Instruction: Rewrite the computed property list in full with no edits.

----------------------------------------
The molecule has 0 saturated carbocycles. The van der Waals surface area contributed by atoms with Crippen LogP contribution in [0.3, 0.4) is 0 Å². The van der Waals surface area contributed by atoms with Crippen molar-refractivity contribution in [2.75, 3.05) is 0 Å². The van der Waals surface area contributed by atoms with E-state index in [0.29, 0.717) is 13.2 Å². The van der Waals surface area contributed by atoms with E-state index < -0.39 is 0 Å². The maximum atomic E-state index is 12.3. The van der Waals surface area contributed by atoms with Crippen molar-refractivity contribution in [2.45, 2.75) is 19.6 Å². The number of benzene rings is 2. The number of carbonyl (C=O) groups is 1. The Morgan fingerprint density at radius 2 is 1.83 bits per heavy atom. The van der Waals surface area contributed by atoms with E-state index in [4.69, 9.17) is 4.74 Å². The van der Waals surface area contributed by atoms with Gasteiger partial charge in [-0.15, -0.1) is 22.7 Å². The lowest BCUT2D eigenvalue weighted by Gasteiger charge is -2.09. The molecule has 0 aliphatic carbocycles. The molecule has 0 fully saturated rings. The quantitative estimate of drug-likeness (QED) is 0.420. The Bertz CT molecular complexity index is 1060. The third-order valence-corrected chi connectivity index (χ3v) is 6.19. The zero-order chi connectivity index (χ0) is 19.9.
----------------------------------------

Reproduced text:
The molecule has 0 saturated carbocycles. The van der Waals surface area contributed by atoms with Crippen LogP contribution in [0.3, 0.4) is 0 Å². The van der Waals surface area contributed by atoms with Crippen molar-refractivity contribution in [2.75, 3.05) is 0 Å². The van der Waals surface area contributed by atoms with E-state index in [0.29, 0.717) is 13.2 Å². The van der Waals surface area contributed by atoms with E-state index < -0.39 is 0 Å². The maximum atomic E-state index is 12.3. The van der Waals surface area contributed by atoms with Crippen molar-refractivity contribution in [2.45, 2.75) is 19.6 Å². The number of benzene rings is 2. The number of carbonyl (C=O) groups is 1. The Morgan fingerprint density at radius 2 is 1.83 bits per heavy atom. The van der Waals surface area contributed by atoms with E-state index in [4.69, 9.17) is 4.74 Å². The van der Waals surface area contributed by atoms with Gasteiger partial charge in [-0.15, -0.1) is 22.7 Å². The lowest BCUT2D eigenvalue weighted by Gasteiger charge is -2.09. The molecule has 0 aliphatic carbocycles. The molecule has 0 fully saturated rings. The quantitative estimate of drug-likeness (QED) is 0.420. The Bertz CT molecular complexity index is 1060. The third-order valence-corrected chi connectivity index (χ3v) is 6.19. The zero-order chi connectivity index (χ0) is 19.9.